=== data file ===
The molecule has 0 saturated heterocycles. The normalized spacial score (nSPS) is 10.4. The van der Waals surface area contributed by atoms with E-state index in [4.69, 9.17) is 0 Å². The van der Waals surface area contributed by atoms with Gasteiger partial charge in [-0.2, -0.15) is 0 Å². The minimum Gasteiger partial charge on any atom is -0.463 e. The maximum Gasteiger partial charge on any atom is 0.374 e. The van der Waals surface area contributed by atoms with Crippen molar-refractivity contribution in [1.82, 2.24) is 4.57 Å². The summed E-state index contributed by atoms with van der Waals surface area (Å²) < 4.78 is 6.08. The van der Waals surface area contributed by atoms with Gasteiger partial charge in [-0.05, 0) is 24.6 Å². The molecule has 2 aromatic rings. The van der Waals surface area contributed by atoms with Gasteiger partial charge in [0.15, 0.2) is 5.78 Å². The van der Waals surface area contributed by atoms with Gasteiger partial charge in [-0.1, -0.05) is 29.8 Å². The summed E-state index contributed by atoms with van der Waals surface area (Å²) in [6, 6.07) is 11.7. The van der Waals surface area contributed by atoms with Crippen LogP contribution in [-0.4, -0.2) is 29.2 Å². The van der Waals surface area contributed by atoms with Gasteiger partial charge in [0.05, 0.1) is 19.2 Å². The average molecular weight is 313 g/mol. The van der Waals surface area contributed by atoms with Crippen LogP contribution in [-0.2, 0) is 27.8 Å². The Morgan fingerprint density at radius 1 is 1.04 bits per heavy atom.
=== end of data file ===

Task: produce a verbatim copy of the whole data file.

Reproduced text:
The molecule has 0 saturated heterocycles. The normalized spacial score (nSPS) is 10.4. The van der Waals surface area contributed by atoms with E-state index in [4.69, 9.17) is 0 Å². The van der Waals surface area contributed by atoms with Gasteiger partial charge in [-0.2, -0.15) is 0 Å². The minimum Gasteiger partial charge on any atom is -0.463 e. The maximum Gasteiger partial charge on any atom is 0.374 e. The van der Waals surface area contributed by atoms with Crippen molar-refractivity contribution in [1.82, 2.24) is 4.57 Å². The summed E-state index contributed by atoms with van der Waals surface area (Å²) < 4.78 is 6.08. The van der Waals surface area contributed by atoms with Gasteiger partial charge in [-0.05, 0) is 24.6 Å². The molecule has 2 aromatic rings. The van der Waals surface area contributed by atoms with Gasteiger partial charge in [0.15, 0.2) is 5.78 Å². The van der Waals surface area contributed by atoms with Gasteiger partial charge in [-0.1, -0.05) is 29.8 Å². The summed E-state index contributed by atoms with van der Waals surface area (Å²) in [6, 6.07) is 11.7. The van der Waals surface area contributed by atoms with Crippen LogP contribution in [-0.4, -0.2) is 29.2 Å². The van der Waals surface area contributed by atoms with Gasteiger partial charge in [0.05, 0.1) is 19.2 Å². The average molecular weight is 313 g/mol. The van der Waals surface area contributed by atoms with Crippen LogP contribution in [-0.2, 0) is 27.8 Å². The Morgan fingerprint density at radius 1 is 1.04 bits per heavy atom.